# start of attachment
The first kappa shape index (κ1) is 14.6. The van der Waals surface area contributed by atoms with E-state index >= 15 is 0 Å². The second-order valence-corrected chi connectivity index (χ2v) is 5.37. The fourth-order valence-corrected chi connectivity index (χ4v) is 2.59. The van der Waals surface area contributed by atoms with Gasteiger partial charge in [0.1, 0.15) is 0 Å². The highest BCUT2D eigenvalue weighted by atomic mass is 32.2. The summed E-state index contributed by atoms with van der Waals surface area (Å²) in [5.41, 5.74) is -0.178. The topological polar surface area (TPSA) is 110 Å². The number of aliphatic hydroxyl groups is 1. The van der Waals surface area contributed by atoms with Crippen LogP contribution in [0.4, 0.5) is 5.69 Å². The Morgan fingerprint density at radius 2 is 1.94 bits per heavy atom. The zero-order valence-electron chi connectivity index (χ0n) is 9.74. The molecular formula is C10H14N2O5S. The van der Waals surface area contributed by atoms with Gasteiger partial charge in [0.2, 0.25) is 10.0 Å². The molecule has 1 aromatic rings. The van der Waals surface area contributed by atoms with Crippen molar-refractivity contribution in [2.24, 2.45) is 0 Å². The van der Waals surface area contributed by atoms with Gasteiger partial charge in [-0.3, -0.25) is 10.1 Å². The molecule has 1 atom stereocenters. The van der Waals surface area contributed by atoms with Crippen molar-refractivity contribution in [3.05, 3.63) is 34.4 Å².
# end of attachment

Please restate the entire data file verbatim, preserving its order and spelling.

The first kappa shape index (κ1) is 14.6. The van der Waals surface area contributed by atoms with E-state index >= 15 is 0 Å². The second-order valence-corrected chi connectivity index (χ2v) is 5.37. The fourth-order valence-corrected chi connectivity index (χ4v) is 2.59. The van der Waals surface area contributed by atoms with Gasteiger partial charge in [0.1, 0.15) is 0 Å². The highest BCUT2D eigenvalue weighted by atomic mass is 32.2. The summed E-state index contributed by atoms with van der Waals surface area (Å²) in [5.41, 5.74) is -0.178. The topological polar surface area (TPSA) is 110 Å². The number of aliphatic hydroxyl groups is 1. The van der Waals surface area contributed by atoms with Crippen LogP contribution in [0.4, 0.5) is 5.69 Å². The Morgan fingerprint density at radius 2 is 1.94 bits per heavy atom. The zero-order valence-electron chi connectivity index (χ0n) is 9.74. The molecular formula is C10H14N2O5S. The van der Waals surface area contributed by atoms with Gasteiger partial charge in [0.2, 0.25) is 10.0 Å². The molecule has 1 aromatic rings. The van der Waals surface area contributed by atoms with Crippen molar-refractivity contribution in [2.24, 2.45) is 0 Å². The van der Waals surface area contributed by atoms with Gasteiger partial charge in [-0.3, -0.25) is 10.1 Å². The molecule has 1 atom stereocenters. The van der Waals surface area contributed by atoms with Crippen molar-refractivity contribution in [3.05, 3.63) is 34.4 Å².